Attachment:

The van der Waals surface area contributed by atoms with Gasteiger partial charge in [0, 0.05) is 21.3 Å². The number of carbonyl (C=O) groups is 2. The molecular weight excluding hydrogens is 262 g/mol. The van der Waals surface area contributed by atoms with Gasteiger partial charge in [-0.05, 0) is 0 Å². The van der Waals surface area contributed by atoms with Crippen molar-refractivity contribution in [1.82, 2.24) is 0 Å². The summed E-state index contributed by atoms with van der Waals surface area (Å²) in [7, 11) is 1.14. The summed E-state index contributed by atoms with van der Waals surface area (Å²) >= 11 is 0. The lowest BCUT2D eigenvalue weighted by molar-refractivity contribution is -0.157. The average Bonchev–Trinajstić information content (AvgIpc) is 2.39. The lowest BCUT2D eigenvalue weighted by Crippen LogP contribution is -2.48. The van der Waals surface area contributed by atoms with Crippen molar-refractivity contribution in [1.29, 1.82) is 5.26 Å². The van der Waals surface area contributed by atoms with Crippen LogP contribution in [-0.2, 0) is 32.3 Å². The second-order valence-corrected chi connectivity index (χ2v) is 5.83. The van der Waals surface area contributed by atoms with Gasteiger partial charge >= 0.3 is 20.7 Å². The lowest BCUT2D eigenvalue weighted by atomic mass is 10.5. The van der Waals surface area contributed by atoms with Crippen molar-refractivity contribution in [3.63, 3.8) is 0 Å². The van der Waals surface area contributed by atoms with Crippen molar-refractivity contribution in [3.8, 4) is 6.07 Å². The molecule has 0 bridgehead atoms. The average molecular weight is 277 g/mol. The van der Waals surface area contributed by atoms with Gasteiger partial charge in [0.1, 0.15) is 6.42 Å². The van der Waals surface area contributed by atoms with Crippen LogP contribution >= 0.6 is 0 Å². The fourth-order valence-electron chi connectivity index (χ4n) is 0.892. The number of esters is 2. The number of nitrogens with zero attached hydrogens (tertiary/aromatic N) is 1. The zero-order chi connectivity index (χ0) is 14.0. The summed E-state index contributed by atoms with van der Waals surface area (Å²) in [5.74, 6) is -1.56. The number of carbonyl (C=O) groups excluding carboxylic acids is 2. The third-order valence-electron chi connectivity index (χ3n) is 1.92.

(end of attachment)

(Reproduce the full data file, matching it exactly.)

The van der Waals surface area contributed by atoms with Gasteiger partial charge in [0, 0.05) is 21.3 Å². The number of carbonyl (C=O) groups is 2. The molecular weight excluding hydrogens is 262 g/mol. The van der Waals surface area contributed by atoms with Gasteiger partial charge in [-0.05, 0) is 0 Å². The van der Waals surface area contributed by atoms with Crippen molar-refractivity contribution in [1.82, 2.24) is 0 Å². The summed E-state index contributed by atoms with van der Waals surface area (Å²) in [7, 11) is 1.14. The summed E-state index contributed by atoms with van der Waals surface area (Å²) >= 11 is 0. The lowest BCUT2D eigenvalue weighted by molar-refractivity contribution is -0.157. The average Bonchev–Trinajstić information content (AvgIpc) is 2.39. The lowest BCUT2D eigenvalue weighted by Crippen LogP contribution is -2.48. The van der Waals surface area contributed by atoms with Crippen molar-refractivity contribution in [1.29, 1.82) is 5.26 Å². The van der Waals surface area contributed by atoms with Crippen LogP contribution in [-0.2, 0) is 32.3 Å². The second-order valence-corrected chi connectivity index (χ2v) is 5.83. The van der Waals surface area contributed by atoms with Gasteiger partial charge >= 0.3 is 20.7 Å². The lowest BCUT2D eigenvalue weighted by atomic mass is 10.5. The van der Waals surface area contributed by atoms with Crippen molar-refractivity contribution in [3.63, 3.8) is 0 Å². The van der Waals surface area contributed by atoms with Crippen molar-refractivity contribution in [3.8, 4) is 6.07 Å². The molecule has 0 bridgehead atoms. The average molecular weight is 277 g/mol. The van der Waals surface area contributed by atoms with Gasteiger partial charge in [0.1, 0.15) is 6.42 Å². The van der Waals surface area contributed by atoms with Crippen LogP contribution >= 0.6 is 0 Å². The fourth-order valence-electron chi connectivity index (χ4n) is 0.892. The number of esters is 2. The number of nitrogens with zero attached hydrogens (tertiary/aromatic N) is 1. The zero-order chi connectivity index (χ0) is 14.0. The summed E-state index contributed by atoms with van der Waals surface area (Å²) in [5.74, 6) is -1.56. The number of carbonyl (C=O) groups excluding carboxylic acids is 2. The third-order valence-electron chi connectivity index (χ3n) is 1.92.